Are you willing to set a hardline policy that your organization will never pay a ransom under any circumstances? No data exists to say whether a publicized statement to that effect decreases the likelihood of being targeted, but the inverse effect has been observed. Organizations that set a precedent for making ransom payments are heavily targeted, since they are perceived as a guaranteed payday by adversaries. In fact, a recent survey showed that 80 percent of organizations that paid a ransom were re-attacked shortly afterward.

If you cannot set the hardline policy of non-payment, many secondary considerations are important, including the legality of the payment if an OFAC-sanctioned entity is involved. Do you have your legal counsel, cyberinsurer, and possibly a professional ransomware negotiation firm you can contact quickly? As always, consult with your legal counsel.

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Advice to any CEO for preparing a ransomware preparedness plan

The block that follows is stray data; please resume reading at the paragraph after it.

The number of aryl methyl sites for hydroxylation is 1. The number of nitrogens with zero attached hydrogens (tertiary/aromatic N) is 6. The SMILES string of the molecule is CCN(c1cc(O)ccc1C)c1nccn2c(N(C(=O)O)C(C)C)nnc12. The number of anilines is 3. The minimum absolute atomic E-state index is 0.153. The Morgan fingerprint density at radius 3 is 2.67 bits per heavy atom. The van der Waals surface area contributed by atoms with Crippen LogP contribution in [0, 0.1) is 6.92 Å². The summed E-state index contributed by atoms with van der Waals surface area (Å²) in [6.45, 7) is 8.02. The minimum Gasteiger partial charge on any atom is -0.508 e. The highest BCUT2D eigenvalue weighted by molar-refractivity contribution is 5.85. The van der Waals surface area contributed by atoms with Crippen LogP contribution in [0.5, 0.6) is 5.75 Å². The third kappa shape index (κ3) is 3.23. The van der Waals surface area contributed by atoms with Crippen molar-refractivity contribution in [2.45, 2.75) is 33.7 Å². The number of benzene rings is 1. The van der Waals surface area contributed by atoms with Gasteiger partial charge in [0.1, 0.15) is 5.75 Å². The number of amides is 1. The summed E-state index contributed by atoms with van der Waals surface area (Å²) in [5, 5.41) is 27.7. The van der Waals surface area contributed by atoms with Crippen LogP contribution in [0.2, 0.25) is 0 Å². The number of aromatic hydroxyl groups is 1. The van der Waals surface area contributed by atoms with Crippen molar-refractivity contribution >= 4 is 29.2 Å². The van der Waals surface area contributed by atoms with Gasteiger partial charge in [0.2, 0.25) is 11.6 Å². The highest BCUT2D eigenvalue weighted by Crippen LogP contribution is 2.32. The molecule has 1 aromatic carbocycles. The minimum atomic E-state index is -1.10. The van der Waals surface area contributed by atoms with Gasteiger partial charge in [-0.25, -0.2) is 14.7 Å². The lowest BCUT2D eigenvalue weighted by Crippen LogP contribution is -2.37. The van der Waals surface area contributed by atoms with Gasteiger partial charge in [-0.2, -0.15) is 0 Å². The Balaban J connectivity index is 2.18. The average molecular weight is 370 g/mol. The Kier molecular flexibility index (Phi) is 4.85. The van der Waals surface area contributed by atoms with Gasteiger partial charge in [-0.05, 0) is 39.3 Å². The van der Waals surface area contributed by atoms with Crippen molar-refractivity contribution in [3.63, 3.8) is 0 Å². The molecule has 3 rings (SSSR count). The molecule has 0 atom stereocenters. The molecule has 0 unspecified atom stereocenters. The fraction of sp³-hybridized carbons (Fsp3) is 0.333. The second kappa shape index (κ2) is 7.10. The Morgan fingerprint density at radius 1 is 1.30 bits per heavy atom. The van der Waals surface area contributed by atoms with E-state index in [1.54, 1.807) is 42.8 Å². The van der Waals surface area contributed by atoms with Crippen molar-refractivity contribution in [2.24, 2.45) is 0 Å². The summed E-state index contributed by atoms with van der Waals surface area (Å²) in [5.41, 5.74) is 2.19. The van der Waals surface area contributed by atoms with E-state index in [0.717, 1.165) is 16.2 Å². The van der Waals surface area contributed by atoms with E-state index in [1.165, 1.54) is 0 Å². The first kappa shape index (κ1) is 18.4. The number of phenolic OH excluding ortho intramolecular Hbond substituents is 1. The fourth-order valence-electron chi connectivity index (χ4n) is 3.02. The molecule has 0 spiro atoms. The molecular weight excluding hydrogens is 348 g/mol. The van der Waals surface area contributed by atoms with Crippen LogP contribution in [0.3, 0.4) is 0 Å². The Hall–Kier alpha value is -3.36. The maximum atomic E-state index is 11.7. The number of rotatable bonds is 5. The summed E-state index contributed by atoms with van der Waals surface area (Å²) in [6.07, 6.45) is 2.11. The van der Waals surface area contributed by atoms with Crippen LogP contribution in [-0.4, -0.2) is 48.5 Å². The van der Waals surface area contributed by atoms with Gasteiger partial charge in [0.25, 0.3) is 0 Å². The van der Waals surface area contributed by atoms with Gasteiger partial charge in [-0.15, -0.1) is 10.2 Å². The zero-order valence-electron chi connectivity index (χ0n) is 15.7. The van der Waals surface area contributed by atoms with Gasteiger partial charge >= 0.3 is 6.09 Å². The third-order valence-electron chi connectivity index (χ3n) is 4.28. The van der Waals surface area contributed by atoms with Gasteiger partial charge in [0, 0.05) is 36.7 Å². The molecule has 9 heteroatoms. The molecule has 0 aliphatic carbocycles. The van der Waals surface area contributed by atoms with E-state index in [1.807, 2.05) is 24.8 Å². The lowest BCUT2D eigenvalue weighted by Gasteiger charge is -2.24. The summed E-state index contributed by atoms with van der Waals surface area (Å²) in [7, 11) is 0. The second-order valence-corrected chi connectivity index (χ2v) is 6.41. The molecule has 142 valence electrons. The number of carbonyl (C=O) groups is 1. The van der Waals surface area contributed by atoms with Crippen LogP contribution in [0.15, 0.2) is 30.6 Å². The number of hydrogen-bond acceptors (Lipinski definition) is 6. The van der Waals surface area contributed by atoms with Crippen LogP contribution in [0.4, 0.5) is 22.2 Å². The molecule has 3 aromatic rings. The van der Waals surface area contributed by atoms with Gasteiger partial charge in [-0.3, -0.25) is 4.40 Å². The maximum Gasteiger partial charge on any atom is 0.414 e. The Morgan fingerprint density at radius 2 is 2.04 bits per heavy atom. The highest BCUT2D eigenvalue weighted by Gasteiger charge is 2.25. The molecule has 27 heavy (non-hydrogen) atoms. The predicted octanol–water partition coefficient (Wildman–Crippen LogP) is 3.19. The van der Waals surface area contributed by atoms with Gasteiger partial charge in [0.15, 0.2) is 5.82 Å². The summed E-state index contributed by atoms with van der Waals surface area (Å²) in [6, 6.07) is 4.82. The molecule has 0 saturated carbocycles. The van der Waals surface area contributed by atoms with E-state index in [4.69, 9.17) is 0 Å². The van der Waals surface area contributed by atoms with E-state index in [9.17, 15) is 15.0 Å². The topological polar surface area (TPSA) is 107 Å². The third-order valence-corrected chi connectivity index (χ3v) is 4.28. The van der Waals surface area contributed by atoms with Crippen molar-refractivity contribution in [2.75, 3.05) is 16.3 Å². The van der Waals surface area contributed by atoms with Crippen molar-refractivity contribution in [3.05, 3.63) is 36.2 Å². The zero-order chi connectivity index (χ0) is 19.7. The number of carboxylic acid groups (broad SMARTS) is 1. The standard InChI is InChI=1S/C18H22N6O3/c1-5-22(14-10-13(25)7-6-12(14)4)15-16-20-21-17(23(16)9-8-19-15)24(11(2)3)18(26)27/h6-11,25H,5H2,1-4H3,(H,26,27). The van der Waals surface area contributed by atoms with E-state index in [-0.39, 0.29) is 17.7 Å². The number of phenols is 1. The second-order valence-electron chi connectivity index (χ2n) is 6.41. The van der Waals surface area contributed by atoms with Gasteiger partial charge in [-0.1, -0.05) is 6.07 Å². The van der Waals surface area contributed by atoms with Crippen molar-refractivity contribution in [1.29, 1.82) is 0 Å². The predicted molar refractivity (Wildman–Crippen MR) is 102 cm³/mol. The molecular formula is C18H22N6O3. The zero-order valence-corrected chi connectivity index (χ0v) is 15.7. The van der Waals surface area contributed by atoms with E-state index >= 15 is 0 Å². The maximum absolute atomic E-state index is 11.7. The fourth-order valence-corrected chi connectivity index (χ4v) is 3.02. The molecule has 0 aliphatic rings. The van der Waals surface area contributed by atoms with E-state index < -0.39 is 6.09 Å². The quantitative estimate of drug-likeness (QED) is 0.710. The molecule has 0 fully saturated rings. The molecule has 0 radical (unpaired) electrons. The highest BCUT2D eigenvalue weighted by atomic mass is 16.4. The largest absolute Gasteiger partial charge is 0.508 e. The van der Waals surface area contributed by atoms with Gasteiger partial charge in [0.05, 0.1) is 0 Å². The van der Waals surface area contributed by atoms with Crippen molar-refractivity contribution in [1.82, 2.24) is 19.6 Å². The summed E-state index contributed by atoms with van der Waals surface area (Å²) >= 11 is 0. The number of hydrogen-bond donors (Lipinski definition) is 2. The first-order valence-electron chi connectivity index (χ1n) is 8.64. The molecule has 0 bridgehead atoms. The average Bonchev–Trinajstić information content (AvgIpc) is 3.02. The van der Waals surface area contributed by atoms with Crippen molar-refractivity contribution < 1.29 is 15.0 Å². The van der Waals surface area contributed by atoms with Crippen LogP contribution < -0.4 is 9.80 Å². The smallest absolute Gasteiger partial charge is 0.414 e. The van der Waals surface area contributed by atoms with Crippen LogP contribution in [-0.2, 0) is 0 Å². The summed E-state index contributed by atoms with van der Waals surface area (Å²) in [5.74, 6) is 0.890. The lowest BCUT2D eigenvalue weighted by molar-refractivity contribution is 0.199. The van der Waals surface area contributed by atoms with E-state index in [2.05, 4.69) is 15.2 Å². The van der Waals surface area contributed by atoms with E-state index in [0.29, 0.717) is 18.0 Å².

• The executive leadership team can and should be closely involved with the development of the anti-ransomware plan.
  • Attempted ransomware attacks are almost inevitable for the average organization today, but proper post-breach actions can allow excellent damage mitigation.
  • Team structure and good communications plans matter just as much as strong cybersecurity tools and configuration.

Ransom payment considerations are complex and there is no “one-size-fits-all” answer, but in most cases, paying a ransom leads to increased targeting in the future.

Nate Pors is an incident response commander for Cisco Talos with more than six years of experience in the field of cybersecurity and five years of experience in operational leadership. Prior to joining Cisco in February 2021, Nate worked as the senior cybersecurity watch officer for the U.S. National Geospatial-Intelligence Agency. Nate served in the United States Marine Corps as a combat engineer officer, leaving with the rank of captain.